World’s remotest learner

Friday 8 January 2021 | Written by Rashneel Kumar | Published in National, Outer Islands

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World’s remotest learner
Caroline Marsters with her Certificate of Achievement and her Southampton University bear (mascot) gifted by the university for completing a monthlong online course titled “Exploring Our Ocean”. SUPPLIED/21010701

Living on a tiny remote island of Palmerston has not stopped Caroline Marsters from dreaming big.

The 16-year-old senior student at Palmerston Lucky School wants to become a marine biologist and work in fisheries management.

As her first steps to making that dream a reality, Caroline recently completed an e-learning course through the Marine Sciences Department at Southampton University, England.

The month-long course was gifted to Caroline for her birthday and was completed outside of school hours.

“My school principal Sherrin Hibbard gifted the course to me as a birthday present and my dad Bill Tuakana Marsters and uncle Arthur Neale (Palmerston Executive Officer) encouraged and supported me,” Caroline said.

“I was excited and nervous at the start but kept going until I finished the course. We had three sessions in a week, they sent me articles and videos explaining the subjects that were part of the course. I spent about five hours on each session.”

Principal Hibbard took care of the internet cost.

Caroline said: “Internet is not that good here on Palmerston, it’s slow and we sometimes lose connection but we have to be patient.”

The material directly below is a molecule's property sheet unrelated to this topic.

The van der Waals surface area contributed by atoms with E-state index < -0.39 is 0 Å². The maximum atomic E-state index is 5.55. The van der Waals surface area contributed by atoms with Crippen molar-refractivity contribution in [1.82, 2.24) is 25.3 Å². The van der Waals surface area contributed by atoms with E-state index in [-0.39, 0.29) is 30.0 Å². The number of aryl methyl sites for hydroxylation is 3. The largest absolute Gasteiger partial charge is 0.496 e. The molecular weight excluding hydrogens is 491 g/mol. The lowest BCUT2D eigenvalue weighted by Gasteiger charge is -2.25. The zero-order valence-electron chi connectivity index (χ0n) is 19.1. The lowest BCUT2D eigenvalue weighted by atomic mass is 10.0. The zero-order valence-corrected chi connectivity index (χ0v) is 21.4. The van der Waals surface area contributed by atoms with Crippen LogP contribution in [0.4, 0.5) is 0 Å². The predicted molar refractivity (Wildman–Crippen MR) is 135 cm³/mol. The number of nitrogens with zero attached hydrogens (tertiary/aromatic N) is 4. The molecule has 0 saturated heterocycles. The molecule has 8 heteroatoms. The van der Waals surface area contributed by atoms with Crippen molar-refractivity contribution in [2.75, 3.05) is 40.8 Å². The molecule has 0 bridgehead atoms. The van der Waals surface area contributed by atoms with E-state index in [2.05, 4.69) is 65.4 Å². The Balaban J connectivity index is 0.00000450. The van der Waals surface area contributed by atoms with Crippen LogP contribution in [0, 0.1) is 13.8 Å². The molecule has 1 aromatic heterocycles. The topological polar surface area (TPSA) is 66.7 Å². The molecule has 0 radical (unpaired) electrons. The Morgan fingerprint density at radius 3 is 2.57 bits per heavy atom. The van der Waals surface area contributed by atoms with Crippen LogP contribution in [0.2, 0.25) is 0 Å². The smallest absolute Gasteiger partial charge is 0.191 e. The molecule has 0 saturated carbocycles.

Titled “Exploring Our Ocean”, the course dovetailed well with the environmental education taught at Palmerston Lucky School.

Caroline studied four topics – “The History of Ocean Exploration”, “Ocean currents”, “One Ocean, Many Habitats” and “Our Impacts on the Ocean”.

“This was my first e-learning experience and it was great. Apart from learning about social networking, I learnt a lot about ocean management, about deep sea. It’s interesting that only 5 per cent of earth’s ocean have been explored, I’m really interested to know what the remaining 95 per cent holds.

“I want to save the oceans; I want to explore the unknown and learn more about what lies below the surface.”

School principal Hibbard said: “Caroline especially enjoyed networking with other students from all around the world and learning from their experiences.”

“With her Certificate of Achievement and her Southampton University bear gifted by the university for being their remotest learner there is no doubt Caroline is well on her way to making her dream come true.

“Though a tiny school of just 11 students on a remote atoll far away from anywhere, we constantly tell our students that they can be anything they want - so dream big.” Caroline has enrolled in Te Kura programme, a New Zealand government funded distance education provider, to complete her National Certificates of Educational Achievement. “I want to complete NCEA levels 1, 2 and 3 so I can be eligible to enter university for further studies in the future.”